Donald Lambro

Americans have good reason to be angry about how Obama and the Democrats in Congress have failed to turn the economy around in the past two years -- how they've piled up the two largest deficits in U.S. history, and enacted a costly health care system that will impose half a trillion dollars in higher taxes on businesses and millions of Americans in the midst of a brutal, jobless recession.

While political expressions of anger are as old as the American Revolution, our politics are somewhat more civil nowadays. Still, a little shouting, booing and fist-shaking now and then is a good thing, if only to get the attention of our elected representatives, who seem to have forgotten who they work for and who sent them here.

-- Ignoring why policies fail: After covering elections for nearly 40 years, I've learned that campaign reporters do not like dealing with policies. The economy may be collapsing, businesses may be failing, the housing market may be in the tank, but they would rather report on a candidate's presumed gaffes, attack ads, a candidate who insists she is "not a witch" or how much money the Chamber of Commerce is raising to make its case to the voters.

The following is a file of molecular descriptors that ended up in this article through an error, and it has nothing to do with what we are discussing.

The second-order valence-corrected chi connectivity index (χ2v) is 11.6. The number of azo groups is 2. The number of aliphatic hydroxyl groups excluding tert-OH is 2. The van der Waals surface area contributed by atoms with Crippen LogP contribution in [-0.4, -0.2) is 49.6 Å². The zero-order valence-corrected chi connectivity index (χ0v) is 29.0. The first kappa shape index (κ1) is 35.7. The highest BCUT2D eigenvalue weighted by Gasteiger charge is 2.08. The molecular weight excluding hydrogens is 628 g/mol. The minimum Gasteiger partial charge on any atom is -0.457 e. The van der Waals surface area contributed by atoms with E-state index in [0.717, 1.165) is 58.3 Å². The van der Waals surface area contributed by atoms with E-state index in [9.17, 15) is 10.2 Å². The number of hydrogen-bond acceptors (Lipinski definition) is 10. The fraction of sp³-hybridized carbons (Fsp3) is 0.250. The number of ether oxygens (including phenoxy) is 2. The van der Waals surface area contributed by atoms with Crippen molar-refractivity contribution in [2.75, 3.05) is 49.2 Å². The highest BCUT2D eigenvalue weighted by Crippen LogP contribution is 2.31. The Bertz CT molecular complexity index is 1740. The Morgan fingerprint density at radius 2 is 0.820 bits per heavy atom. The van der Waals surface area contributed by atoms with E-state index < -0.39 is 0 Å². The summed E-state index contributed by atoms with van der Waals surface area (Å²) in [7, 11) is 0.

-- I cannot recall a single network news story in the past two years that dug deeply into the administration's economic spending stimulus bill to probe why it has not created the jobs and growth that Obama and the Democrats promised.

Its chief flaw is the long lead-time it takes to get the money into the economy's bloodstream, and much of the so-called stimulus still won't be spent until next year. Many economists have criticized the plan and questioned whether it has had much of an impact at all, but their views are almost totally ignored on the nightly news.

Daily newspaper accounts have described the 1.7 percent to 2 percent economic growth rates under Obamanomics as "feeble" or "mediocre," but you don't hear such blunt descriptions of Obama's policies by the networks' White House correspondents.

The major networks of course are ideologically driven by their own liberal biases that influence the shape, tilt and spin of the news, but in the end, the voters are not fooled. They can see what's happening to the country and they recognize a cooked story when they hear it.

Donald Lambro

Donald Lambro is chief political correspondent for The Washington Times.